HFN: Who are the people behind Roon and what are their backgrounds?
EV: There are five of us who were there from the beginning of Sooloos: Danny, myself, Brian Luczkiewicz (our CTO), Mike Fass (who directs product development and QA), and Rob Darling (who runs our partner programs). Danny and Brian came from the financial world – they were both senior developers at Bloomberg – while Rob and Mike came from pro audio. At that time, I had founded an independent record label and a company that built digital marketing software.

All of us have a dual background in technology and music in some way, which is why this is more than a job for us. We’re all extremely passionate about bringing music into people’s lives, and giving enthusiasts an experience that can’t be found elsewhere.

In the years since we joined Meridian we’ve grown the team to 14, so we now have specialists in user interface design, metadata, streaming protocols, testing, support, sales, and finance. We’re expecting to continue growing the team, because there are so many opportunities for our technology that we plan to explore.

Roon's Enno and Danny in Bangkok

Roon’s Enno and Danny in Bangkok

HFN: What was it that got you into audio?
EV: As a child I loved playing music… Classical piano, clarinet in the school orchestra, trombone in concert band, and later guitar and keyboards in rock bands. I went to Berklee College of Music to study production and engineering because I was fascinated by the art of recording; in my mind, the studio had evolved into a kind of musical instrument of its own, and I wanted to learn it.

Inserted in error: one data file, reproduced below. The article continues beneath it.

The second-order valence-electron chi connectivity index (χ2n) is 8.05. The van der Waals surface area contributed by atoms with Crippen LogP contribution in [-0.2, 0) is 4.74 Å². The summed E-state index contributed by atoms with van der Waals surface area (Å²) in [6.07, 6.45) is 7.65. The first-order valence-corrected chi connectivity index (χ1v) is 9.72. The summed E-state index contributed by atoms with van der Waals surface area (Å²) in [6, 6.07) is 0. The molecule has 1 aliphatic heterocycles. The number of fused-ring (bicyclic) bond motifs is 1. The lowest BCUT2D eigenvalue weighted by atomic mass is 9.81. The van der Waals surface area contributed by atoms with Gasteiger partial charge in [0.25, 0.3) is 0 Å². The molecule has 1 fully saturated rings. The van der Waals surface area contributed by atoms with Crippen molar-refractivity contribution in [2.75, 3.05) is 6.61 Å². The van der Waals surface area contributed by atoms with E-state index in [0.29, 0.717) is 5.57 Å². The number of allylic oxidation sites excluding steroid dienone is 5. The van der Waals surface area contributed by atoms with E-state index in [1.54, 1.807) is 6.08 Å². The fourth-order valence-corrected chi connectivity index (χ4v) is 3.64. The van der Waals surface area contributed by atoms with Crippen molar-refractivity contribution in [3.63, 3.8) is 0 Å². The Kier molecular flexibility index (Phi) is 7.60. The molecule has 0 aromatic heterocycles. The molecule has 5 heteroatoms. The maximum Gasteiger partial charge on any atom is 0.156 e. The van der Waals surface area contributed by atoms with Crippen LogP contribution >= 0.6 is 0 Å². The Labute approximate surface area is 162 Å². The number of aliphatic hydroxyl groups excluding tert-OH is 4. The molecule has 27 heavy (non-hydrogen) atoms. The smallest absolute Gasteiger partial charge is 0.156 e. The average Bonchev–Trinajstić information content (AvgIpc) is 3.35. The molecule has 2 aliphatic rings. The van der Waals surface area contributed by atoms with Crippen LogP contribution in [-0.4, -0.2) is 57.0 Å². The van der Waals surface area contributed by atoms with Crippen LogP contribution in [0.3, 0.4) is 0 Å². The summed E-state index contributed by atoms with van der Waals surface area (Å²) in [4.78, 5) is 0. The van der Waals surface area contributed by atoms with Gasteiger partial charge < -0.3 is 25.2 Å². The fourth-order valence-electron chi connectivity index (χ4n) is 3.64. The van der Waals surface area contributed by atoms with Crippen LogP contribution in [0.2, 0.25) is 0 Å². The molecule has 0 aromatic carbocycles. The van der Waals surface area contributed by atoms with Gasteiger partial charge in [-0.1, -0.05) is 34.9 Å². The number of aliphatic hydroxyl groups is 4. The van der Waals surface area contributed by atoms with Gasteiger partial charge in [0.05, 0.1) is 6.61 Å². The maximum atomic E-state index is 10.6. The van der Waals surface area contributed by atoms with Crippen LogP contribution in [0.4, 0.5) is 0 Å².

Once you’ve spent time in the control room of a studio – and in the early 1990s I spent nearly all my waking hours at New York’s Power Station – it becomes difficult to listen to music on consumer equipment at home. I’m not an audio fetishist per se, but music is a huge part of my life and to enjoy it fully, I need to hear the subtlety of whatever I’m listening to.

HFN: What is driving Roon forward?
EV: We’re driven by the same thing that drove us from the beginnning: people who love music shouldn’t have to use several different products to get sound quality, convenience, discovery, engagement, and network audio distribution. Roon aims to deliver all of those aspects of the music experience in one package.